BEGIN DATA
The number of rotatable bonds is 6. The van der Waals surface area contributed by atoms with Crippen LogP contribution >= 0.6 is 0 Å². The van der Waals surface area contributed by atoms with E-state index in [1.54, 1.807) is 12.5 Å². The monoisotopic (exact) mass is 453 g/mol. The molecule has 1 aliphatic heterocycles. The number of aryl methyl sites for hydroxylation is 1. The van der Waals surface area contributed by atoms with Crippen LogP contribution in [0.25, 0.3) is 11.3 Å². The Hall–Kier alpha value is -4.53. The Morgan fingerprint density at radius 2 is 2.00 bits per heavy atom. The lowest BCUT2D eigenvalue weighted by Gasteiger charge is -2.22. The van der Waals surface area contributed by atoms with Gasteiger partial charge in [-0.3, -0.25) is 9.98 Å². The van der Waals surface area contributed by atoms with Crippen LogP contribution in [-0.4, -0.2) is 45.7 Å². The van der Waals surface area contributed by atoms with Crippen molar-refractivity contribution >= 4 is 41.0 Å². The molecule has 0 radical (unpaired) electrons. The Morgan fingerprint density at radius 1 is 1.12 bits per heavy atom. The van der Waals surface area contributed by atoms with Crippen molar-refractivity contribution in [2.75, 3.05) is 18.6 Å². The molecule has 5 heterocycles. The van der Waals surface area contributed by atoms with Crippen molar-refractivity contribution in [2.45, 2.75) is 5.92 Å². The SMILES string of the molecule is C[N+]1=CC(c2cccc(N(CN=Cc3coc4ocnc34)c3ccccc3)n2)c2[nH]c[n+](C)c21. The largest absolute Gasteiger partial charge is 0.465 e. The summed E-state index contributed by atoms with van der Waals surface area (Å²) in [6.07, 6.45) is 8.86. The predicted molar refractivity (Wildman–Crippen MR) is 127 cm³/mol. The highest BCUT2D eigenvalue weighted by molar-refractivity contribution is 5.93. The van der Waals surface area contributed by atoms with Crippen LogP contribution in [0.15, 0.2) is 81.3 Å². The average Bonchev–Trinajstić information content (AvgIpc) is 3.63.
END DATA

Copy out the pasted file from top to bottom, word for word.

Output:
The number of rotatable bonds is 6. The van der Waals surface area contributed by atoms with Crippen LogP contribution >= 0.6 is 0 Å². The van der Waals surface area contributed by atoms with E-state index in [1.54, 1.807) is 12.5 Å². The monoisotopic (exact) mass is 453 g/mol. The molecule has 1 aliphatic heterocycles. The number of aryl methyl sites for hydroxylation is 1. The van der Waals surface area contributed by atoms with Crippen LogP contribution in [0.25, 0.3) is 11.3 Å². The Hall–Kier alpha value is -4.53. The Morgan fingerprint density at radius 2 is 2.00 bits per heavy atom. The lowest BCUT2D eigenvalue weighted by Gasteiger charge is -2.22. The van der Waals surface area contributed by atoms with Gasteiger partial charge in [-0.3, -0.25) is 9.98 Å². The van der Waals surface area contributed by atoms with Crippen LogP contribution in [-0.4, -0.2) is 45.7 Å². The van der Waals surface area contributed by atoms with Crippen molar-refractivity contribution >= 4 is 41.0 Å². The molecule has 0 radical (unpaired) electrons. The Morgan fingerprint density at radius 1 is 1.12 bits per heavy atom. The van der Waals surface area contributed by atoms with Crippen molar-refractivity contribution in [2.75, 3.05) is 18.6 Å². The molecule has 5 heterocycles. The van der Waals surface area contributed by atoms with Crippen molar-refractivity contribution in [2.45, 2.75) is 5.92 Å². The SMILES string of the molecule is C[N+]1=CC(c2cccc(N(CN=Cc3coc4ocnc34)c3ccccc3)n2)c2[nH]c[n+](C)c21. The largest absolute Gasteiger partial charge is 0.465 e. The summed E-state index contributed by atoms with van der Waals surface area (Å²) in [6.07, 6.45) is 8.86. The predicted molar refractivity (Wildman–Crippen MR) is 127 cm³/mol. The highest BCUT2D eigenvalue weighted by molar-refractivity contribution is 5.93. The van der Waals surface area contributed by atoms with Crippen LogP contribution in [0.15, 0.2) is 81.3 Å². The average Bonchev–Trinajstić information content (AvgIpc) is 3.63.